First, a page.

非文學類(歷史)
更新日期:
2017-05-17
Reading the Rocks: How Victorian Geologists Discovered the Secret of Life
Brenda Maddox
Bloomsbury Publshing
June 2017
272pp
書籍編號:
03-9669
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● 內文簡介

A rich and exuberant group biography of the first geologists, the people who were first to excavate from the layers of the world its buried history.

Why are kangaroos found only in Australia? What created the Niagara Falls? Why did horses have to be introduced to the Americas? How were volcanoes created? Why are the rock formations of the Alps so twisted? Did the Biblical Flood really happen?

These were the kinds of far-reaching questions that a 19th century club of gentlemen scientists set themselves the task of answering – and their ground-breaking discoveries shaped the way we understand the world today. Based in a gas lit debating chamber by the River Thames, members of the Geological Society would roam the world to gather fossils, bones and rocks as evidence for their theories. With technological advances opening up the possibilities of science to the masses, geology quickly became the most popular and dynamic of the new sciences, and the Society’s findings were delivered to an eager public.

But the Geological Society found itself at the centre of an intense debate that rocked society to its core. If a geologist could prove that the world was formed billions of years before human life emerged, then a man could deny the hand of God in creating the world. For some members of the Society, these geological revelations would enable them to develop yet more radical theories – Charles Darwin based his theory of evolution on the geological work done by his mentor Charles Lyell. But for others, including Lyell, the full implications of their work were a profoundly frightening prospect. Although he gave Darwin his public support and recognised his own role as the ‘missing link’ in the younger man’s research, Lyell was nonetheless a reluctant evolutionist who would struggle for the rest of his life to reconcile himself to the damage done to his religious beliefs.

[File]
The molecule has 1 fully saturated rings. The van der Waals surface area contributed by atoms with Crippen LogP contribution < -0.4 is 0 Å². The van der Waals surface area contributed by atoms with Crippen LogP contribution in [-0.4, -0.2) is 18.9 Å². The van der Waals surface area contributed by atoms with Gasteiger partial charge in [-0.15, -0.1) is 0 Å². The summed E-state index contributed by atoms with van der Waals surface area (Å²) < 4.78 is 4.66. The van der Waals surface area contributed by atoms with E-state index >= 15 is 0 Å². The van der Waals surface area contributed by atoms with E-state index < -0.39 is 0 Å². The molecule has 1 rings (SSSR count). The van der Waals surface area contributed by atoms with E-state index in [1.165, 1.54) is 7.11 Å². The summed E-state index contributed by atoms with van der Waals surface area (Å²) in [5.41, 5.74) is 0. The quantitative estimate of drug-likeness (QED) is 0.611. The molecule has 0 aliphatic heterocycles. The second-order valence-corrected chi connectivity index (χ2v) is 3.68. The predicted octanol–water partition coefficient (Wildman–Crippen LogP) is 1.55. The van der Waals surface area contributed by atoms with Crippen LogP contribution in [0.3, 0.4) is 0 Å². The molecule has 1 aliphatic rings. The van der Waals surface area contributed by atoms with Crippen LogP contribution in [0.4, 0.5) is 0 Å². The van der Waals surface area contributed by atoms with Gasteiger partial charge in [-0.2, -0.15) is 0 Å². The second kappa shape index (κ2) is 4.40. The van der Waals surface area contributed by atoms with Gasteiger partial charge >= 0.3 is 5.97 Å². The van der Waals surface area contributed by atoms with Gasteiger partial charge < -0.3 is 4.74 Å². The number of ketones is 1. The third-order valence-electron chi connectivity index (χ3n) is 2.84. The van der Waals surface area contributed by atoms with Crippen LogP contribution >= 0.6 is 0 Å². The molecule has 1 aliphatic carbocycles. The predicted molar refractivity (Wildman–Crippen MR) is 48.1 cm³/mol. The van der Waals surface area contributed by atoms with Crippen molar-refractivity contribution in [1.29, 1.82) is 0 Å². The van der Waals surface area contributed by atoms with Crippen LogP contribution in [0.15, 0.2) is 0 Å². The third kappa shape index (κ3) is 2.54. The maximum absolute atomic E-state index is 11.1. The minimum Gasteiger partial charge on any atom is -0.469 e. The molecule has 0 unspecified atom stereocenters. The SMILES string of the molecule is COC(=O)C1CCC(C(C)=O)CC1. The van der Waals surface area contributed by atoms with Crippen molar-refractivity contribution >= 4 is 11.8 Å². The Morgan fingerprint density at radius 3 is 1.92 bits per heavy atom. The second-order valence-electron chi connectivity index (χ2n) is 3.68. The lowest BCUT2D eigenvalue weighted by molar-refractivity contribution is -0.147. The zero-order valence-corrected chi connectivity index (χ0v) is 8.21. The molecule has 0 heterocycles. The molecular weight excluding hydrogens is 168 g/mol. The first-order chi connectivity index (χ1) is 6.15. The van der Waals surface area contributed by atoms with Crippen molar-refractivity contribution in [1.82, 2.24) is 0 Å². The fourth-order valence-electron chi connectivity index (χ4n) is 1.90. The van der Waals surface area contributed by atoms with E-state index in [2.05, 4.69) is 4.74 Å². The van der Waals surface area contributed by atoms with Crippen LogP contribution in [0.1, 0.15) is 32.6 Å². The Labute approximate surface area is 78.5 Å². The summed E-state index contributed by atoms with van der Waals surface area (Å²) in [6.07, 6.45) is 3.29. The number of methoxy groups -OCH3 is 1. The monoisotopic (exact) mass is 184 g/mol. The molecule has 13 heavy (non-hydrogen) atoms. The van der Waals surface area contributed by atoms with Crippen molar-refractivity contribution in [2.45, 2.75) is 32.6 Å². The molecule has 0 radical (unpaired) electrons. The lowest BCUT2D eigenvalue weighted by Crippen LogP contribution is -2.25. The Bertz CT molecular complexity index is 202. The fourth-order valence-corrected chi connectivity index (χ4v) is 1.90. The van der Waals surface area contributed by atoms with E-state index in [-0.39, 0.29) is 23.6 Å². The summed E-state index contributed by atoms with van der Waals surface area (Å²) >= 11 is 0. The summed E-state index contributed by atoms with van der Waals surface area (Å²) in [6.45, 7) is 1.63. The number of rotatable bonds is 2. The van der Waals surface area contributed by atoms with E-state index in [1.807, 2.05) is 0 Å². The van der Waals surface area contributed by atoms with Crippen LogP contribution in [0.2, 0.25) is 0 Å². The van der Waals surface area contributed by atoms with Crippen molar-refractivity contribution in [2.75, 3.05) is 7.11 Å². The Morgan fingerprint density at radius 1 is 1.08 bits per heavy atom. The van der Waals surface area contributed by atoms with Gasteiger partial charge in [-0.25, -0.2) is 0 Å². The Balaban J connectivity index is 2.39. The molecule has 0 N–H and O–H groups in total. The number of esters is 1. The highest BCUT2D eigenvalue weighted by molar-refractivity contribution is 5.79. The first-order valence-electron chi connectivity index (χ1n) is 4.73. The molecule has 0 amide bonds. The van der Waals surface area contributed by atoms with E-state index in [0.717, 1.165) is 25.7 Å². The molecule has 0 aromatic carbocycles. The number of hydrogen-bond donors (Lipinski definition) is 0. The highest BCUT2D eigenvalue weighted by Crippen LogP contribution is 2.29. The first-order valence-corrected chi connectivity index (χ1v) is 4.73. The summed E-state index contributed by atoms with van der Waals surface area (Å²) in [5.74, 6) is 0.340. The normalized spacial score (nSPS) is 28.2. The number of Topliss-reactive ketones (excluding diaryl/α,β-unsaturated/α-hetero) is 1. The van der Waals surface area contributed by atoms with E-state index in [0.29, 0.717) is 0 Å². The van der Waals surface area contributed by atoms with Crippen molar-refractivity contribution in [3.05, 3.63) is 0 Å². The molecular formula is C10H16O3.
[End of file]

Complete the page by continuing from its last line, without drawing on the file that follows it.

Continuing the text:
READING THE ROCKS tells the compelling story of Lyell, Darwin, and the other key geologists of the era: men who first learned how to read the layers of rock and mud to tell a new history of the world, and who in doing so precipitated a severe crisis of faith and had as wide an impact as the ideas of Copernicus and Freud.

 

● 作者簡介

Born and brought up in Massachusetts and with a degree in English literature from Harvard, Brenda Maddox is a long-time resident of the UK. For many years she was Home Affairs Editor of The Economist. She is now a biographer of international repute. NORA: THE LIFE OF MRS JAMES JOYCE was translated into eight languages, was awarded the Los Angeles Times Prize for Biography, and was shortlisted for the Whitbread Biography Award. THE MARRIED MAN: A LIFE OF D.H. LAWRENCE won the Whitbread. GEORGE'S GHOSTS: A NEW LIFE OF W B YEATS was shortlisted for the Samuel Johnson Prize and ROSALIND FRANKLIN: THE DARK LADY OF DNA won the English-Speaking Union’s Marsh Biography Prize for 2002–3. Her last book, a biography of Ernest Jones, the biographer of Freud, was published in 2007 by John Murray. She is currently working on a book about the Geological Society.

Brenda was married to Sir John Maddox, Editor Emeritus of Nature,who died in 2010, and has two children and two step-children.

 

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